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photo: Fotolia.com/@Ammentorp Graphic: Martha G. Brady

photo: Fotolia.com/@Ammentorp     Graphic: Martha G. Brady 

Shortly after lunch,  the dreaded phone call came. It was just a few months after our second daughter was born. Seven to be exact.

“Martha, your dad went to be with the Lord this morning.”

My denial said, “You mean granddaddy?” Who was well into his 80’s and in the throes of dementia. He wasn’t ill, but that wouldn’t have been as shocking as the death my healthy, 54 year old, never-sick-in-a-hospital father! She restated the facts.

Then my shock and nurse’s curiosity kicked in. “What happened?”

She passed on the brief details that indicated the most likely details of a sudden heart attack that took his life. They proved to be true later after the required autopsy.  The clot was located in the dreaded widowmaker bifurcation of the heart!

We rushed to get up to Florida for the funeral

What followed was a few hours of purposeful rushing…while my husband got tickets for us to fly the short distance to Miami, FL , made arrangements for his classes to be covered and packed. I hurried to wash a load of laundry and get the children’s things ready and tried to process this new information. It was impossible! I was numb. I could not fathom my father as anything but the picture of health!

Within just a couple of hours, we were on the plane from Mandeville to Kingston. Yes, they now had a small connecting airline that we could take to the  larger airport. By about 9 PM Eastern time, we were in Ft. Lauderdale. Except for my adult sister who lived there, we all stayed at my mom’s house.

Within just a couple of hours, we were on the plane from Mandeville to Kingston. Click To Tweet

The days were filled with tears and laughter. I discovered this is common with death, even a sudden one.  My youngest sister was 8 at the time. I’m sure she had no realization what had happened in terms of the finality of her loss.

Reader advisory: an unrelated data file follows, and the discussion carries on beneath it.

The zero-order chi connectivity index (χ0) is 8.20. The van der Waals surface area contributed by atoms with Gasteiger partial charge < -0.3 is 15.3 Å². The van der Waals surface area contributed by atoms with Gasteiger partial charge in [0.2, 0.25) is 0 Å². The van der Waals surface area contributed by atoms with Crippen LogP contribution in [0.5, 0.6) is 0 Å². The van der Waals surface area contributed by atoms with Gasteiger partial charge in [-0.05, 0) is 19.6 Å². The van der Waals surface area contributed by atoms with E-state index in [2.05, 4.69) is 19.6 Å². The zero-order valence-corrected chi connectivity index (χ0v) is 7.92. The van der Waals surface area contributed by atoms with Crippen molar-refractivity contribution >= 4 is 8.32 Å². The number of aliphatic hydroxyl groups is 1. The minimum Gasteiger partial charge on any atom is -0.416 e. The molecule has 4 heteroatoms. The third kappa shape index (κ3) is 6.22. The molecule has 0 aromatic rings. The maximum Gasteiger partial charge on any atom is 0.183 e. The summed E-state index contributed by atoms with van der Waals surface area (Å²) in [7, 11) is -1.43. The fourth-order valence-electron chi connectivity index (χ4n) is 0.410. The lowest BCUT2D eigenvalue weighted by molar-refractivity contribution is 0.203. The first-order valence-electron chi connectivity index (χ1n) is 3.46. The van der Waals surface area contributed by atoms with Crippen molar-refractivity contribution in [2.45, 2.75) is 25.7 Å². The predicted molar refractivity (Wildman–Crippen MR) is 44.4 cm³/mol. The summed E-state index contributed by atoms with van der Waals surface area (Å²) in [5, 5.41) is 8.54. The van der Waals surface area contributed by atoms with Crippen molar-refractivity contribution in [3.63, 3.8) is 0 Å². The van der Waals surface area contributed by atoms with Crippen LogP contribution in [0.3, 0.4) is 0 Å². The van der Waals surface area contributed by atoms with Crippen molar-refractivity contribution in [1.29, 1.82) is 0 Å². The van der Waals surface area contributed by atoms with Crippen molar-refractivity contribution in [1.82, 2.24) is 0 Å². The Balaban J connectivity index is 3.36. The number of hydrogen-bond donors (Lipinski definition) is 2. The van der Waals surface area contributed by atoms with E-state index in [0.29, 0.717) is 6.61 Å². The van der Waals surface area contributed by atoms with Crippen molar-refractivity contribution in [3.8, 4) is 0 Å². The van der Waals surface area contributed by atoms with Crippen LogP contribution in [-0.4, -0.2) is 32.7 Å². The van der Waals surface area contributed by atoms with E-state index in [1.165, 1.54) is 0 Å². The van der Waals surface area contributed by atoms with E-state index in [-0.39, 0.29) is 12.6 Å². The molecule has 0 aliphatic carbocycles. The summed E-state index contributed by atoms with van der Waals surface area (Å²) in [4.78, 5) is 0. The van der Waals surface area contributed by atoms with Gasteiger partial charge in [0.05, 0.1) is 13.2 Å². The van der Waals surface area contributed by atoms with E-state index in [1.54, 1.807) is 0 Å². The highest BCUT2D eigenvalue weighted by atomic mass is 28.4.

Unfortunately, she did not attend the memorial service. It might have been helpful to her later in life, I’m not sure. My mom never liked the tradition of open caskets, so my dad’s casket was closed…even for the family. Despite the difficulty of it for my sister at the time, I think it would have been helpful to her later on. Of course, we didn’t know it then.

Learning about death is a helpful part of dealing with the loss involved

I didn’t learn until I was processing my own grief much later, that this is very helpful for seeing the person who has died and getting out of our denial. It is especially helpful for a child who just feels they were deserted!

No one looks forward to dying or having a loved one die. But the process of recovery after that death is extremely difficult and painful. I can say that actually seeing the person after they died vs. not seeing them is helpful. Painful, yes. But it is helpful to the process.

So I would recommend that a person not hogtie their family from recovery by saying they don’tt want to be seen after death. Even if the body isn’t on display for the public, allow a private viewing for the family. They need it. They need to see that you died. That it really happened. It is the first step in being able to move on. No, it isn’t pleasant, but it is needed. Of course, it took me quite awhile to learn this and by then it was too late for a do-over.

Ron returned to Jamaica while I stayed a little longer in the U.S.

Ron returned to Jamaica a few days later. We stayed for about 10 days. Then returned. It was December by now. We had done some Christmas shopping in the States. That part of Christmas was ready. All we had to do was the baking. It was a quiet Christmas and by coming back to Jamaica, it seemed we had left the sadness in Ft. Lauderdale behind us.

Of course, it wasn’t true. My mind was still trying to adjust to the loss of my dad. My dreams were full of it. But for some reason, this was our little oasis away from the pain and loss. We had a wonderful Christmas. The new year was going to bring much more dealing with this loss. For now, there was a peaceful lull.

My mind was still trying to adjust to the loss of my dad. My dreams were full of it. Click To Tweet

I see I need to have a part II to this post. There is too much more about this recovery to share. This is a good place to stop.

Challenge: Have you had a loss that has caused you grief? Where are you in the stage of grieving it? Denial, anger, bargaining, depression, acceptance? These are not nice neat stages we move to, never to return again. They are much more fluid. We tend to float in and out, back and forth from some, maybe often more than others.

Have you found comfort in Christ, the Psalms, in knowing His plan for you is perfect even if it can be painful at times?

 

 

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